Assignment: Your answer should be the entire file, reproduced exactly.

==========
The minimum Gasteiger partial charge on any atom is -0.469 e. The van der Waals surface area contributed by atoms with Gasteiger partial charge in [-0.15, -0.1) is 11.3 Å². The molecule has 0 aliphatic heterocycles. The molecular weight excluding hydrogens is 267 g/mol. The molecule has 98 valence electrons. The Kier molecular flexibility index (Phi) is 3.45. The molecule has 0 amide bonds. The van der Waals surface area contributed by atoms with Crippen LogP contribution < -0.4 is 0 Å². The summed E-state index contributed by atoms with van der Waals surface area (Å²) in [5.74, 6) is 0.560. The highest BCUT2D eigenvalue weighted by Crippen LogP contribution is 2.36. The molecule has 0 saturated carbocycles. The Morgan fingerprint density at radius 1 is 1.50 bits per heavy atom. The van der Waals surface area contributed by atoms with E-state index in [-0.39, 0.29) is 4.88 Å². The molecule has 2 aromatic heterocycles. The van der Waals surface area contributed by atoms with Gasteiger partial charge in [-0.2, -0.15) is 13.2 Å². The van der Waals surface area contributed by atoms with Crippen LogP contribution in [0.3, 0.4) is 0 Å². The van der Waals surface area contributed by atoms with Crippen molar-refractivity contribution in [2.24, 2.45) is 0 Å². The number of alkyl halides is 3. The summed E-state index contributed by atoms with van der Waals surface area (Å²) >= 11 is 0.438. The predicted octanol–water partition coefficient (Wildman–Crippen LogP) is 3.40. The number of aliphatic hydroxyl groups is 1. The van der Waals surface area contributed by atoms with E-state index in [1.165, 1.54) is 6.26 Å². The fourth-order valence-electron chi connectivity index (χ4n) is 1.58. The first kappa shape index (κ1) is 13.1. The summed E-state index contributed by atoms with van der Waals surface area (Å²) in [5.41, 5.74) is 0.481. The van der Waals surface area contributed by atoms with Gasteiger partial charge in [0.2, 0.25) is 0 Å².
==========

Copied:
The minimum Gasteiger partial charge on any atom is -0.469 e. The van der Waals surface area contributed by atoms with Gasteiger partial charge in [-0.15, -0.1) is 11.3 Å². The molecule has 0 aliphatic heterocycles. The molecular weight excluding hydrogens is 267 g/mol. The molecule has 98 valence electrons. The Kier molecular flexibility index (Phi) is 3.45. The molecule has 0 amide bonds. The van der Waals surface area contributed by atoms with Crippen LogP contribution < -0.4 is 0 Å². The summed E-state index contributed by atoms with van der Waals surface area (Å²) in [5.74, 6) is 0.560. The highest BCUT2D eigenvalue weighted by Crippen LogP contribution is 2.36. The molecule has 0 saturated carbocycles. The Morgan fingerprint density at radius 1 is 1.50 bits per heavy atom. The van der Waals surface area contributed by atoms with E-state index in [-0.39, 0.29) is 4.88 Å². The molecule has 2 aromatic heterocycles. The van der Waals surface area contributed by atoms with Gasteiger partial charge in [-0.2, -0.15) is 13.2 Å². The van der Waals surface area contributed by atoms with Crippen LogP contribution in [0.3, 0.4) is 0 Å². The van der Waals surface area contributed by atoms with Crippen molar-refractivity contribution in [2.24, 2.45) is 0 Å². The number of alkyl halides is 3. The summed E-state index contributed by atoms with van der Waals surface area (Å²) >= 11 is 0.438. The predicted octanol–water partition coefficient (Wildman–Crippen LogP) is 3.40. The number of aliphatic hydroxyl groups is 1. The van der Waals surface area contributed by atoms with E-state index in [1.165, 1.54) is 6.26 Å². The fourth-order valence-electron chi connectivity index (χ4n) is 1.58. The first kappa shape index (κ1) is 13.1. The summed E-state index contributed by atoms with van der Waals surface area (Å²) in [5.41, 5.74) is 0.481. The van der Waals surface area contributed by atoms with Gasteiger partial charge in [0.2, 0.25) is 0 Å².